The First Printing Press.
The first printing of any kind was done by Chinese and Japnese in the fifth century. At that time and for hundreds of years afterwards, books were so scarce and so hard to make, that few people could read or had books from which to learn.
The first printers used blocks of wood as the printing formes. Pictures were carved into their faces. The blocks were then inked and printed on the crude presses of the day. Later, words were added to the pictures, but these, too, had to be carefully carved into the wood.
A New Method!
A method was needed to shorten the long labour of hand carving each page. It took almost a thousand years before any actual change was made in the procedure used to replicate the written word.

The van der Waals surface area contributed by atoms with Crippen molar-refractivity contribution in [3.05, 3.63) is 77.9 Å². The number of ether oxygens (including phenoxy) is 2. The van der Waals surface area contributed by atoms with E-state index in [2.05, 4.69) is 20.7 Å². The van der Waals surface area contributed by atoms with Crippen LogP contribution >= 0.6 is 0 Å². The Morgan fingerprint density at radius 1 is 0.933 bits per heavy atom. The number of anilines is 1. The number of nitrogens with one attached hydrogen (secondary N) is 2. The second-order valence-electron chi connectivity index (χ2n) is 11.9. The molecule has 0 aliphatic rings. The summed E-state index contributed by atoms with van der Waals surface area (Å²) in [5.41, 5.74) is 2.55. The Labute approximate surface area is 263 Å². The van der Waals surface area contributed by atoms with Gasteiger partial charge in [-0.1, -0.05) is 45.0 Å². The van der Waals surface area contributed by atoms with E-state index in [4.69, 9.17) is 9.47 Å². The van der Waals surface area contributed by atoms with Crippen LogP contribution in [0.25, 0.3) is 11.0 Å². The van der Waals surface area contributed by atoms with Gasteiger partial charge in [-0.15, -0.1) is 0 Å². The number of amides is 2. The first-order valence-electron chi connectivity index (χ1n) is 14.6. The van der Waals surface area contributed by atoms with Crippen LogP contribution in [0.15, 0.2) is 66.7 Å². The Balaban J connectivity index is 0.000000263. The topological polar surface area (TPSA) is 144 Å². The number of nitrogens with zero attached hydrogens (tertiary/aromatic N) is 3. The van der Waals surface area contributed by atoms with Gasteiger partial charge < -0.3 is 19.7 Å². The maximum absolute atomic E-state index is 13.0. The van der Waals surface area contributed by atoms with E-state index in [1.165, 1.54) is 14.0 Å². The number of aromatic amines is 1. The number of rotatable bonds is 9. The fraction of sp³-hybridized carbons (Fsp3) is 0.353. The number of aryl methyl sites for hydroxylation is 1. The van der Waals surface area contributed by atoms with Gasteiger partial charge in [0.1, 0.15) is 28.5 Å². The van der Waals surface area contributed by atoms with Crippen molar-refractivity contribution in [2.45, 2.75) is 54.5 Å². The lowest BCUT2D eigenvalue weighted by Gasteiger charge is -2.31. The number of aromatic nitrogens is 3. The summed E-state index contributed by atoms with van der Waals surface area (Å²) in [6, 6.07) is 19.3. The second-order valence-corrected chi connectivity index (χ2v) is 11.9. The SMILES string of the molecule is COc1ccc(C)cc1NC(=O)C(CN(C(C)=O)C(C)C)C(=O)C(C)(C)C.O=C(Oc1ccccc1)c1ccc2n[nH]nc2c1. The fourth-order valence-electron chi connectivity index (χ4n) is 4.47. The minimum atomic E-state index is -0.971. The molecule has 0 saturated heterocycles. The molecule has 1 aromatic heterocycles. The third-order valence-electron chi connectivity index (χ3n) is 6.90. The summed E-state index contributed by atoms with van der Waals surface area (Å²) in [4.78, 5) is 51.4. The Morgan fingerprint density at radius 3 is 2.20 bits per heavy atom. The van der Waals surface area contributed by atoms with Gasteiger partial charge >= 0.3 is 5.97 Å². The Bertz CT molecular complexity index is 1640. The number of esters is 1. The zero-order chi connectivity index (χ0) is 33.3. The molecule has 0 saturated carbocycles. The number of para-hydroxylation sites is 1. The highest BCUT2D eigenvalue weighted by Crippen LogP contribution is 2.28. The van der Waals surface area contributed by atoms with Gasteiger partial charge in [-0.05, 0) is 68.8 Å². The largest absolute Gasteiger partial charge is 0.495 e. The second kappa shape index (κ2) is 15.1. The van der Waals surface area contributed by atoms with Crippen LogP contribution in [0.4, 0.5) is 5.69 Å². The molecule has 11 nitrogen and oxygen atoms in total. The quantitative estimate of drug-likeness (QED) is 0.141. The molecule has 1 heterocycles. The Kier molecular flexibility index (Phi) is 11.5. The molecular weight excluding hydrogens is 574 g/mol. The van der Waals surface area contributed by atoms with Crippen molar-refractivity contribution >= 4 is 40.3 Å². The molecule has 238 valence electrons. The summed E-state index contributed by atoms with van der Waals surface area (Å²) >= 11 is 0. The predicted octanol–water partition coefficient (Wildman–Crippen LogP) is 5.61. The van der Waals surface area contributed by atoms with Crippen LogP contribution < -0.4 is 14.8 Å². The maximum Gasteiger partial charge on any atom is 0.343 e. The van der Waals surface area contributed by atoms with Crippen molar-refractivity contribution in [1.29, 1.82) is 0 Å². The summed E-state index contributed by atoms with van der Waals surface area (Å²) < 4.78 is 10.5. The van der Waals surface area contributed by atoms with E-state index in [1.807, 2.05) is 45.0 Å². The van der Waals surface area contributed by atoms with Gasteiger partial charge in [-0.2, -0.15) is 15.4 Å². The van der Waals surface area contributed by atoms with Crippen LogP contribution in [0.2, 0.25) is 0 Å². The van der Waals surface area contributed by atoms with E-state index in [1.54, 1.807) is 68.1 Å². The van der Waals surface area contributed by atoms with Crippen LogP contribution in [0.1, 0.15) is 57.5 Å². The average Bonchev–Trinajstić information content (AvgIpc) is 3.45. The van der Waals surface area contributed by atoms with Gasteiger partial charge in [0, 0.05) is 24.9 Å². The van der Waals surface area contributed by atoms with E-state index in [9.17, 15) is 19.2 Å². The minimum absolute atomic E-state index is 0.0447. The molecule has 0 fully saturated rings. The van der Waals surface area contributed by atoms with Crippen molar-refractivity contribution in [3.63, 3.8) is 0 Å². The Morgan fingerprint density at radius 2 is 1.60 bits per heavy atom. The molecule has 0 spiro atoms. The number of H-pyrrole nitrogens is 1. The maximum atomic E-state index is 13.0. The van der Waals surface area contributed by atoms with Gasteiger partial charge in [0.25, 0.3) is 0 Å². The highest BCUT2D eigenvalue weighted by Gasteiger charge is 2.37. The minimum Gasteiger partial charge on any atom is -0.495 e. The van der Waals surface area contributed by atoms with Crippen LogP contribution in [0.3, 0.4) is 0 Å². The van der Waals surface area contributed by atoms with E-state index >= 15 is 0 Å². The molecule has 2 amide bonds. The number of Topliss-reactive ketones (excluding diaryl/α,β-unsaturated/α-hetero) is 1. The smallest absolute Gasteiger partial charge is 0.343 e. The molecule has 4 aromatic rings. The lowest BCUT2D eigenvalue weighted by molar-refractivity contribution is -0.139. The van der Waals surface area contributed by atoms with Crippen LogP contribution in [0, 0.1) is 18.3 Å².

Many men were at work on the problem. Johann Gutenberg, a German printer living in Mainz, is generally believed to be the man who first solved the problem. Gutenberg hit upon the idea of using movable metal type. The famous Gutenberg Bible was his first book, printed by this method between 1453 and 1456.
Gutenberg’s type was cast in a mould, each letter separately. When taken out of the mould, the type could be easily assembled or set in words, lines, and pages. Once set and printed, the pages were broken up, and the letters reset and used again to print other pages.
This system is still in use today, though later inventors have greatly speeded up the way in which the type is cast and set.